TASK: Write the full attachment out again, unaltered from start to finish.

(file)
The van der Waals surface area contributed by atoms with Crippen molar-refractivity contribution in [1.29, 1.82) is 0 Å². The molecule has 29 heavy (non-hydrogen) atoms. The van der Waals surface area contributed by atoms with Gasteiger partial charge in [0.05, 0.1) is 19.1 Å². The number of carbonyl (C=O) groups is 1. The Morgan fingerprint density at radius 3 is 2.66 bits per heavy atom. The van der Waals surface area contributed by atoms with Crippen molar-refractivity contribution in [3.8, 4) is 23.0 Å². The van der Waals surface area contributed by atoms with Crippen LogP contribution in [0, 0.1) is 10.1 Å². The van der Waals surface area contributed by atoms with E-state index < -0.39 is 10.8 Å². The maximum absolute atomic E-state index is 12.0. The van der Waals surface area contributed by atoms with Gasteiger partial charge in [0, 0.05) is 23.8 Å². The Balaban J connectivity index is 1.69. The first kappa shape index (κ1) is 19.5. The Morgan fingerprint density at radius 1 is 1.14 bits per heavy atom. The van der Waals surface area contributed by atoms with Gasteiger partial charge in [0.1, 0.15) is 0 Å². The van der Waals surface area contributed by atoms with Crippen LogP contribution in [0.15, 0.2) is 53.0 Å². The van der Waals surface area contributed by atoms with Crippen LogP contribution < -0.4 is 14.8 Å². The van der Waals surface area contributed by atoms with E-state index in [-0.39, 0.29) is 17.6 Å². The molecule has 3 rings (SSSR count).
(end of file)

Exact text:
The van der Waals surface area contributed by atoms with Crippen molar-refractivity contribution in [1.29, 1.82) is 0 Å². The molecule has 29 heavy (non-hydrogen) atoms. The van der Waals surface area contributed by atoms with Gasteiger partial charge in [0.05, 0.1) is 19.1 Å². The number of carbonyl (C=O) groups is 1. The Morgan fingerprint density at radius 3 is 2.66 bits per heavy atom. The van der Waals surface area contributed by atoms with Crippen molar-refractivity contribution in [3.8, 4) is 23.0 Å². The van der Waals surface area contributed by atoms with Crippen LogP contribution in [0, 0.1) is 10.1 Å². The van der Waals surface area contributed by atoms with E-state index < -0.39 is 10.8 Å². The maximum absolute atomic E-state index is 12.0. The van der Waals surface area contributed by atoms with Gasteiger partial charge in [0, 0.05) is 23.8 Å². The Balaban J connectivity index is 1.69. The first kappa shape index (κ1) is 19.5. The Morgan fingerprint density at radius 1 is 1.14 bits per heavy atom. The van der Waals surface area contributed by atoms with Gasteiger partial charge in [0.1, 0.15) is 0 Å². The van der Waals surface area contributed by atoms with Crippen LogP contribution in [0.15, 0.2) is 53.0 Å². The van der Waals surface area contributed by atoms with Crippen LogP contribution < -0.4 is 14.8 Å². The van der Waals surface area contributed by atoms with E-state index in [-0.39, 0.29) is 17.6 Å². The molecule has 3 rings (SSSR count).